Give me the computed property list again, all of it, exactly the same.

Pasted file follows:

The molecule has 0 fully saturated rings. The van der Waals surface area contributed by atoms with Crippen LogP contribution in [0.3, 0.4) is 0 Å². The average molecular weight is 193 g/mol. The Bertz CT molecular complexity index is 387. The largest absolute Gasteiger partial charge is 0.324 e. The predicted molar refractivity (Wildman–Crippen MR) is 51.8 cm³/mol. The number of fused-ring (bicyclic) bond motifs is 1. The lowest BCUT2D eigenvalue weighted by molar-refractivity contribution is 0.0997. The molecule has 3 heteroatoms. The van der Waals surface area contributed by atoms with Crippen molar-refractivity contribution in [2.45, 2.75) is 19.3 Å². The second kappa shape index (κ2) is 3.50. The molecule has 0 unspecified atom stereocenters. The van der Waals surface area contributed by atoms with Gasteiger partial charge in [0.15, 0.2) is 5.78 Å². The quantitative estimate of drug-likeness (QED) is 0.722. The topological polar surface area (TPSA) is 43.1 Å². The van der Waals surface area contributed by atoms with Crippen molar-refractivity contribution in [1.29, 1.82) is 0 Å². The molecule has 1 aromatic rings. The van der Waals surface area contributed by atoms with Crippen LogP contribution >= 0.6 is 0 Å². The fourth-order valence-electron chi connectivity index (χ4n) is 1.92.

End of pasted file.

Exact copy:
The molecule has 0 fully saturated rings. The van der Waals surface area contributed by atoms with Crippen LogP contribution in [0.3, 0.4) is 0 Å². The average molecular weight is 193 g/mol. The Bertz CT molecular complexity index is 387. The largest absolute Gasteiger partial charge is 0.324 e. The predicted molar refractivity (Wildman–Crippen MR) is 51.8 cm³/mol. The number of fused-ring (bicyclic) bond motifs is 1. The lowest BCUT2D eigenvalue weighted by molar-refractivity contribution is 0.0997. The molecule has 3 heteroatoms. The van der Waals surface area contributed by atoms with Crippen molar-refractivity contribution in [2.45, 2.75) is 19.3 Å². The second kappa shape index (κ2) is 3.50. The molecule has 0 unspecified atom stereocenters. The van der Waals surface area contributed by atoms with Gasteiger partial charge in [0.15, 0.2) is 5.78 Å². The quantitative estimate of drug-likeness (QED) is 0.722. The topological polar surface area (TPSA) is 43.1 Å². The van der Waals surface area contributed by atoms with Crippen molar-refractivity contribution in [1.29, 1.82) is 0 Å². The molecule has 1 aromatic rings. The van der Waals surface area contributed by atoms with Crippen LogP contribution >= 0.6 is 0 Å². The fourth-order valence-electron chi connectivity index (χ4n) is 1.92.